Adapted from 3rd edition, Encyclopaedia of Occupational Health and Safety.
Rayon is a synthetic fibre produced from cellulose (wood pulp) that has been chemically treated. It is used alone or in blends with other synthetic or natural fibres to make fabrics that are strong, highly absorbent and soft, and which can be dyed in brilliant, long-lasting colours.
The manufacture of rayon had its origins in the quest for an artificial silk. In 1664, Robert Hooke, a British scientist noted for his observations of plant cells, predicted the possibility of duplicating silk by artificial means; almost two centuries later, in 1855, fibres were made from a mixture of mulberry twigs and nitric acid. The first successful commercial process was developed in 1884 by the French inventor Hilaire de Chardonnet, and in 1891, the British scientists Cross and Bevan perfected the viscose process. By 1895, rayon was being produced commercially on a rather small scale, and its use grew rapidly.
Rayon is made by a number of processes, depending on its intended use.
In the viscose process, cellulose derived from wood pulp is steeped in a sodium hydroxide solution, and the excess liquid is squeezed out by compression to form alkali cellulose. Impurities are removed and, after being torn into shreds similar to white crumbs that are allowed to age for several days at a controlled temperature, the shredded alkali cellulose is transferred to another tank where it is treated with carbon disulphide to form golden-orange crumbs of cellulose xanthate. These are dissolved in dilute sodium hydroxide to form a viscous orange liquid called viscose. Different batches of viscose are blended to obtain uniform quality. The mixture is filtered and ripened by several days of storage at rigidly controlled temperature and humidity. It is then extruded through metal nozzles with fine holes (spinnerets) into a bath of about 10% sulphuric acid. It can be wound as a continuous filament (cakes) or cut into the required lengths and spun like cotton or wool. Viscose rayon is used to make wearing apparel and heavy fabrics.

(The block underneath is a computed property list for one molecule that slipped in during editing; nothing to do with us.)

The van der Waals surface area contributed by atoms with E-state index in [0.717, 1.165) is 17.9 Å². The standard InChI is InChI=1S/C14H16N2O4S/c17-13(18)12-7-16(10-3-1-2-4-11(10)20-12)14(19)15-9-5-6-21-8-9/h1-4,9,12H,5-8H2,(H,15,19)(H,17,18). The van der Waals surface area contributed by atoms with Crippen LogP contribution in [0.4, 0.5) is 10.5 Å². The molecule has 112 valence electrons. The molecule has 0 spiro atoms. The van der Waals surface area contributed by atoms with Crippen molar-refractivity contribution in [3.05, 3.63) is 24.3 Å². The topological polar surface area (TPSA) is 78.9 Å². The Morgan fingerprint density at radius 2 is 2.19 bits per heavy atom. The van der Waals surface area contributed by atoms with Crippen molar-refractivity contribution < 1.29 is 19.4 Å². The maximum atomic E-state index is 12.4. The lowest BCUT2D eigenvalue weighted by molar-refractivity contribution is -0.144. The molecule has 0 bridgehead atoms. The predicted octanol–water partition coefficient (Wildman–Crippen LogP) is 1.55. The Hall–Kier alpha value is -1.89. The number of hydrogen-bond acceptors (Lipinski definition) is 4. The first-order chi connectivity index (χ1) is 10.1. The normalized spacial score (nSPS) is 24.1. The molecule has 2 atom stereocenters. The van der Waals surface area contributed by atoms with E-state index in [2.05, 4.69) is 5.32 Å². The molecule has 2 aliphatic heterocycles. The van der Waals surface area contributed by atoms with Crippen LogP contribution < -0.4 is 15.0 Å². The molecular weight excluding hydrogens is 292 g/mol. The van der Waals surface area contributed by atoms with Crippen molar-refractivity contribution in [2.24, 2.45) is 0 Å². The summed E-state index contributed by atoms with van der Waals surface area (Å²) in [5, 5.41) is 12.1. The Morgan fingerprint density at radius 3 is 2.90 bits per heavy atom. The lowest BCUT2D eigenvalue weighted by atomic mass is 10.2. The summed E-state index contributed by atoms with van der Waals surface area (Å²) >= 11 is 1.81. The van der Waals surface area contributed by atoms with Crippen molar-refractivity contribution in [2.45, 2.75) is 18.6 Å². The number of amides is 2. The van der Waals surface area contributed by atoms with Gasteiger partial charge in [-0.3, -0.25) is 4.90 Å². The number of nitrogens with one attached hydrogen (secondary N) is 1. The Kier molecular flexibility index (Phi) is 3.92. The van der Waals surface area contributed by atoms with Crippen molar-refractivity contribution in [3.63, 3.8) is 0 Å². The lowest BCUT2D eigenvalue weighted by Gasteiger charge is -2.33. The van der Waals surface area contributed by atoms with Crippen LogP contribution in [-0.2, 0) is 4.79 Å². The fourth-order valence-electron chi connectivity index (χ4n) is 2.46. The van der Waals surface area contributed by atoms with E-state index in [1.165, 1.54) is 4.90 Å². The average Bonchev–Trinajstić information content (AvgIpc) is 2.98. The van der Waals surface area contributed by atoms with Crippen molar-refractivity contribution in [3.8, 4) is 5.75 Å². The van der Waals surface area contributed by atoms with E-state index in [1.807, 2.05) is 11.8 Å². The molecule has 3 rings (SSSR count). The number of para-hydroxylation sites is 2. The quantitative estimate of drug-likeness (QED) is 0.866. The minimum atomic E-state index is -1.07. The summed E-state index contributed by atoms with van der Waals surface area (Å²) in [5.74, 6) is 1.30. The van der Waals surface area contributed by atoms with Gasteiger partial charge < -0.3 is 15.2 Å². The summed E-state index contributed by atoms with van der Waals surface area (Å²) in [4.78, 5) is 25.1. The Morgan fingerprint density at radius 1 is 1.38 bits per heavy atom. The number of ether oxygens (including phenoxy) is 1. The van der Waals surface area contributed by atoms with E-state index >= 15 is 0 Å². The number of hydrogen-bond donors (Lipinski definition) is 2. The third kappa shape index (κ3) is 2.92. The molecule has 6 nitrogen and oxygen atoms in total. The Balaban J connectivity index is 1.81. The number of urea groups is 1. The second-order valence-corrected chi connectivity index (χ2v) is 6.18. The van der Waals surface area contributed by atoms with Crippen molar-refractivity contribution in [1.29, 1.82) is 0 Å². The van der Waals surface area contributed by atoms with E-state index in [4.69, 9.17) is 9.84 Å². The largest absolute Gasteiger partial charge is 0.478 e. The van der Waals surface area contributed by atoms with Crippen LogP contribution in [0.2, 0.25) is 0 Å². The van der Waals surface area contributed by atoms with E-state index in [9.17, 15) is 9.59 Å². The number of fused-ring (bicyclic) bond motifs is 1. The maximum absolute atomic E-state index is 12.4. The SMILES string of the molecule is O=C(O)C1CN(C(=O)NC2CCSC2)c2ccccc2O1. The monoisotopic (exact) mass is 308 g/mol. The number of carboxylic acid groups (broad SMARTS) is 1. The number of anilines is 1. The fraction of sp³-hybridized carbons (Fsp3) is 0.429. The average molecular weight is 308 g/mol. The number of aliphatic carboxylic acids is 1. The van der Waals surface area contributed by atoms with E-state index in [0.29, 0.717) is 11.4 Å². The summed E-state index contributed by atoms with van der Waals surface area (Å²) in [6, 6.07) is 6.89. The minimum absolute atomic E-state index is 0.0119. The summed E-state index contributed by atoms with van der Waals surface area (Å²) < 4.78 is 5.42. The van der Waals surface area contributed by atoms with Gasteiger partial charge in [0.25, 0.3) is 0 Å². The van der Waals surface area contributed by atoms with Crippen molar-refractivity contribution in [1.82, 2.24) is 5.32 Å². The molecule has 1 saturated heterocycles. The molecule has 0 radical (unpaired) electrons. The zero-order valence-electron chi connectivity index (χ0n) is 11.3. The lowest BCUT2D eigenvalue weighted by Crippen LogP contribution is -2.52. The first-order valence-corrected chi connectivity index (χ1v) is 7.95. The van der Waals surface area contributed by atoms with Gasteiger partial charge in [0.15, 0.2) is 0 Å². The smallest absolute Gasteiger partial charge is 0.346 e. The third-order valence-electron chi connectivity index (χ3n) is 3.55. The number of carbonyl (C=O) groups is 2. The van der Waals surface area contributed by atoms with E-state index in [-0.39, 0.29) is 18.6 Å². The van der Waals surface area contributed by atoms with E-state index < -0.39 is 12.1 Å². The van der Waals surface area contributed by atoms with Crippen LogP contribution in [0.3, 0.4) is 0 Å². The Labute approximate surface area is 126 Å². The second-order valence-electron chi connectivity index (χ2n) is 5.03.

In the cuprammonium process, used to make silk-like fabrics and sheer hosiery, the cellulose pulp dissolved in the sodium hydroxide solution is treated with copper oxide and ammonia. The filaments come out of the spinnerets into a spinning funnel and are then stretched to the required fineness by the action of a jet stream of water.
In the viscose and cuprammonium processes, the cellulose is reconstituted, but acetate and triacetate are esters of the cellulose and are considered by some to be a separate class of fibre. Acetate fabrics are known for their ability to take brilliant colours and to drape well, features that make them particularly desirable for apparel. Short fibres of acetate are used as fillers in pillows, mattress pads and quilts. Triacetate yarns have many of the same properties as acetate but are particularly favoured for their ability to retain creases and pleats in garments.
Hazards and Their Prevention
The principal hazards in the viscose process are the exposures to carbon disulphide and hydrogen sulphide. Both have a variety of toxic effects depending on the intensity and duration of the exposure and the organ(s) affected; they range from fatigue and giddiness, respiratory irritation and gastrointestinal symptoms to profound neuropsychiatric disturbances, auditory and visual disorders, deep unconsciousness and death.
Moreover, with a flashpoint below –30 °C and explosive limits between 1.0 and 50%, carbon disulphide has a high risk of fire and explosion.
The acids and alkalis used in the process are fairly dilute, but there is always danger from the preparing of the proper dilutions and splashes into the eyes. The alkaline crumbs produced during the shredding process may irritate workers’ hands and eyes, while the acid fumes and hydrogen sulphide gas emanating from the spinning bath may cause a kerato-conjunctivitis characterized by excessive lachrimation, photophobia and severe ocular pain.
Keeping the concentrations of carbon disulphide and hydrogen sulphide below the safe exposure limits requires diligent monitoring such as may be provided by an automatic continuous recording apparatus. Complete enclosure of the machinery with efficient LEV (with intakes at floor levels since these gases are heavier than air) is advisable. Workers must be trained in emergency responses in the event of leaks, and, in addition to being provided with proper personal protective equipment, maintenance and repair workers must be carefully schooled and supervised to avoid unnecessary levels of exposure.
Rest rooms and washing up facilities are necessities rather than mere amenities. Medical surveillance through preplacement and periodic medical examinations is desirable.